Rapithwin, loftiest of all lights, and the Celtic goddess Brigit


In the Avestan calendar, the 3rd day after the vernal equinox is associated with aša vahišta or artha vahišta “truth, cosmic order, excellence, the very best,” and rapithwin “high noon,” when the sun is at the zenith of its radiance.

High noon is a powerful symbol in Zoroastrianism. It is a time of highest radiance, when there are no shadows, when everything is seen in the clear light, and when there is no obscurity/hiding.

In the Zoroastrian sacred lore, Öhrmazd performed the Yazišn “intense desire, zeal, yearning” with his brilliant Immortals, in the Rapithwin watch, and in that Yazišn he supplied every formula for overcoming blemish and all imperfections. Öhrmazd deliberated with baôd the “awakening force,” and fravaši “the primeval spirits.”

The duel between good and evil began at high noon, and it will be on high noon that the evil spirit will perish, and the worlds will become splendid and immortal.

Rapithwin appears in the form of arem pithwá in the poetic gathas. The term refers to the “highest point of the sun, and the southerly direction.”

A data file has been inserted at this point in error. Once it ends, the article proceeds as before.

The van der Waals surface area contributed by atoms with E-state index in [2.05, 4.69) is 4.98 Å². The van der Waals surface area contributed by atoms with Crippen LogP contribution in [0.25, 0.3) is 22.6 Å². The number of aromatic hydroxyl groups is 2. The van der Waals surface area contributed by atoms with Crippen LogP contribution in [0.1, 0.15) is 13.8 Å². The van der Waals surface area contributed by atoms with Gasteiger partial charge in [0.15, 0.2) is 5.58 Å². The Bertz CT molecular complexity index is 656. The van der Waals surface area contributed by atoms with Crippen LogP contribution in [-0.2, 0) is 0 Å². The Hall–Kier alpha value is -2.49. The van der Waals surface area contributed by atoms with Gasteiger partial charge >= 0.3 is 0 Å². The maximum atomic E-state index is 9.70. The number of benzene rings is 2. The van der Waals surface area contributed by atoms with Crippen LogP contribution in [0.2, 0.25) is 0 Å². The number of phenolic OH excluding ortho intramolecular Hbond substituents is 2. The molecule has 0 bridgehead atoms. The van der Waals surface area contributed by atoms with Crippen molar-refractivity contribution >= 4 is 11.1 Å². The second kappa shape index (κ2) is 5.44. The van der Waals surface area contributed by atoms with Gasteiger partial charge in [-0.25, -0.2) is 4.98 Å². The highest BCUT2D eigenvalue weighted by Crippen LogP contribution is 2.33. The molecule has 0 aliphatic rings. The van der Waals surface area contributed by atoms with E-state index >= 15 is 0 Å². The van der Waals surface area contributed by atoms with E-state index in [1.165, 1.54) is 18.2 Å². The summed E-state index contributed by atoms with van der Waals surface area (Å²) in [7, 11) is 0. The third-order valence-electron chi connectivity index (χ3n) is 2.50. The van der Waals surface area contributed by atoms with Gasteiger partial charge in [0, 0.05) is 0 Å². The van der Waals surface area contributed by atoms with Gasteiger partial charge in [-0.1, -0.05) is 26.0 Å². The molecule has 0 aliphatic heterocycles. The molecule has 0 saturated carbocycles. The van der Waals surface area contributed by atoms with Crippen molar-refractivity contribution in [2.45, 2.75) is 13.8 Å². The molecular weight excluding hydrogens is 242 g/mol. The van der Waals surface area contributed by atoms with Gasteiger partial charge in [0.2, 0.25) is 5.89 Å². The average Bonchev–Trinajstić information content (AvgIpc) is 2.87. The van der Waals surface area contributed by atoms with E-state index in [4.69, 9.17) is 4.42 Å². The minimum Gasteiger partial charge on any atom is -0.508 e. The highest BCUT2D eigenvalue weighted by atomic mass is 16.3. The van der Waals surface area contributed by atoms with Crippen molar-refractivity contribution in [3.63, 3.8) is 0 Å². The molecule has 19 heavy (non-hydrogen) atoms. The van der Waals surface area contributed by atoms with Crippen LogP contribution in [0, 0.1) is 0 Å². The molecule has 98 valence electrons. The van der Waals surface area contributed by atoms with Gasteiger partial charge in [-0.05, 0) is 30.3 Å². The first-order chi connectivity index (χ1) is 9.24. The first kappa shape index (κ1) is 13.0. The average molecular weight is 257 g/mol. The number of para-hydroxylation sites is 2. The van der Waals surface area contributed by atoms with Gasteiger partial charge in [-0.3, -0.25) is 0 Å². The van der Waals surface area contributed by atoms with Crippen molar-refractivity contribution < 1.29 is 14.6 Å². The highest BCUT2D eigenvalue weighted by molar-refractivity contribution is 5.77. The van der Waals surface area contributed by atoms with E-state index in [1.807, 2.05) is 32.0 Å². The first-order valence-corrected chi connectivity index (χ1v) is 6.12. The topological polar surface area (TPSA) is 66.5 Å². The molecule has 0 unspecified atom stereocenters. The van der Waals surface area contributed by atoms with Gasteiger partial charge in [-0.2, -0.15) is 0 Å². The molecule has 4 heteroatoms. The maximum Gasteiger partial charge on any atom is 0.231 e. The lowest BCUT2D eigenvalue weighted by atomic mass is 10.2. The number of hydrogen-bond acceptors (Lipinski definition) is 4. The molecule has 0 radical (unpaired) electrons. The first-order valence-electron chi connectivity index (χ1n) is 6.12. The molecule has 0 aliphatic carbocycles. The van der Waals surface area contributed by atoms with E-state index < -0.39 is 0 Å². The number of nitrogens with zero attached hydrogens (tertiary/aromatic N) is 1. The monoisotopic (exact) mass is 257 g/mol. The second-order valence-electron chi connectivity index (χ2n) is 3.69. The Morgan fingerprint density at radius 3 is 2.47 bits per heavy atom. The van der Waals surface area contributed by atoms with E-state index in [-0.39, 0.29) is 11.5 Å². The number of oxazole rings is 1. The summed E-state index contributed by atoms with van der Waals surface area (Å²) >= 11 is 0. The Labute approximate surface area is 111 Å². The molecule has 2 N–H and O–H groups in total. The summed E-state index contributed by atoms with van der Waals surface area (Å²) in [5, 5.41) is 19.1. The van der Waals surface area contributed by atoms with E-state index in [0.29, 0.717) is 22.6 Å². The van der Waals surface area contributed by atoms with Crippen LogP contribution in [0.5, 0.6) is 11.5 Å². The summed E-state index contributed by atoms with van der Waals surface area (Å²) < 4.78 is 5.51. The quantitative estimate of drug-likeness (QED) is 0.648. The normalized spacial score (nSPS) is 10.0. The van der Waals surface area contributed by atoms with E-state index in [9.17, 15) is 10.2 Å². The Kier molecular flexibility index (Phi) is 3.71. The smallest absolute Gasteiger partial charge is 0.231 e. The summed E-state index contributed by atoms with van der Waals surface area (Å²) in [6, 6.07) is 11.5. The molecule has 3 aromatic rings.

This is confirmed by the Avestan prayer formula of Yasna 36.6 recited at high noon: imá raôč.áv//bareziš.tem barezi.ma.nãm, avat ýát//hvaré a.váčî

This light raôč.áv (German licht,) highest of the high bareziš.tem barezi.ma.nãm, yonder sun hvaré (Greek hélios.) is called a.váčî (voiced, expressed in words.)

The epithet bareziš.tem barezi.ma.nãm “highest of the high, the most lofty” comes from the Avestan root barez “high, lofty.” The word is connected to German berg “height, hill, mountain,” and Old Irish goddess Brigit “high, lofty one.”

Brigit in Celtic mythology is a continuation of the Indo-European dawn goddess, and associated with the spring season, fertility, healing, and poetry.

Saint Brigid shares many of the ancient goddess’s attributes and her feast day was originally a pagan festival (Imbolc) marking the beginning of spring.

High noon also marks the moment of truth, excelling and judgment in the Iliad poetry of ancient Greeks. The momentum of the fighting between the Achaeans and Trojans is hanging in the balance—until high noon arrives, at which point Zeus decides to get out his golden talanta ‘scales’, I.08.69, as he readies to weigh who will win and who will lose.

Then Zeus thunders from on high on top of Mount Ida, and he sends a flaming thunderbolt toward the Achaeans (I.08.076.) The word for the thunderbolt is selas, meaning literally a ‘flash of light’. This “flash of light” signals the Will of Zeus.

Bartholeme’s etymology of Rapithwin and suggested connection to Lithuanian pietūs appears to be wholly wrong.

High Noon is a time of highest radiance. The high radiance/light of noon symbolizes the judgment of the immortals, will to excel, powers of growth and the promise of an eternal spring.


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